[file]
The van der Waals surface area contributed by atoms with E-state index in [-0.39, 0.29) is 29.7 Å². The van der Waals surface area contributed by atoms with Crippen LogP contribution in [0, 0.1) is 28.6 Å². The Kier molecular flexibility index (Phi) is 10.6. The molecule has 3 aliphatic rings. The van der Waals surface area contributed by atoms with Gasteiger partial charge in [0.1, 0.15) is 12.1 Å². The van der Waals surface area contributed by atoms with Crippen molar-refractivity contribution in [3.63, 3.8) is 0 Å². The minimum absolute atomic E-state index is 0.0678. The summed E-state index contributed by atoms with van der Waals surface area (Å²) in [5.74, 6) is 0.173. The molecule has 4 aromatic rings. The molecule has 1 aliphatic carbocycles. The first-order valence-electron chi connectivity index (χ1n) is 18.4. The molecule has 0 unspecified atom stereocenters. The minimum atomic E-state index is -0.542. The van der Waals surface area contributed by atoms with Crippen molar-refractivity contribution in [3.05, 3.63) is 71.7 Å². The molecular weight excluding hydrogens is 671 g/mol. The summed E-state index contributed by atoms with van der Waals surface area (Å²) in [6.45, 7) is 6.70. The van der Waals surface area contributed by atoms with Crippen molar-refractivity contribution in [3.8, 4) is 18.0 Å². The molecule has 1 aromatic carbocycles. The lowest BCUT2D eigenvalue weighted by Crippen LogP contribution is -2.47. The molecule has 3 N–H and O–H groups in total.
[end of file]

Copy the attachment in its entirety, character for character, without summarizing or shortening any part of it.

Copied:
The van der Waals surface area contributed by atoms with E-state index in [-0.39, 0.29) is 29.7 Å². The van der Waals surface area contributed by atoms with Crippen LogP contribution in [0, 0.1) is 28.6 Å². The Kier molecular flexibility index (Phi) is 10.6. The molecule has 3 aliphatic rings. The van der Waals surface area contributed by atoms with Gasteiger partial charge in [0.1, 0.15) is 12.1 Å². The van der Waals surface area contributed by atoms with Crippen molar-refractivity contribution in [3.63, 3.8) is 0 Å². The minimum absolute atomic E-state index is 0.0678. The summed E-state index contributed by atoms with van der Waals surface area (Å²) in [5.74, 6) is 0.173. The molecule has 4 aromatic rings. The molecule has 1 aliphatic carbocycles. The first-order valence-electron chi connectivity index (χ1n) is 18.4. The molecule has 0 unspecified atom stereocenters. The minimum atomic E-state index is -0.542. The van der Waals surface area contributed by atoms with Crippen molar-refractivity contribution in [3.05, 3.63) is 71.7 Å². The molecular weight excluding hydrogens is 671 g/mol. The summed E-state index contributed by atoms with van der Waals surface area (Å²) in [6.45, 7) is 6.70. The van der Waals surface area contributed by atoms with Crippen molar-refractivity contribution in [3.8, 4) is 18.0 Å². The molecule has 1 aromatic carbocycles. The lowest BCUT2D eigenvalue weighted by Crippen LogP contribution is -2.47. The molecule has 3 N–H and O–H groups in total.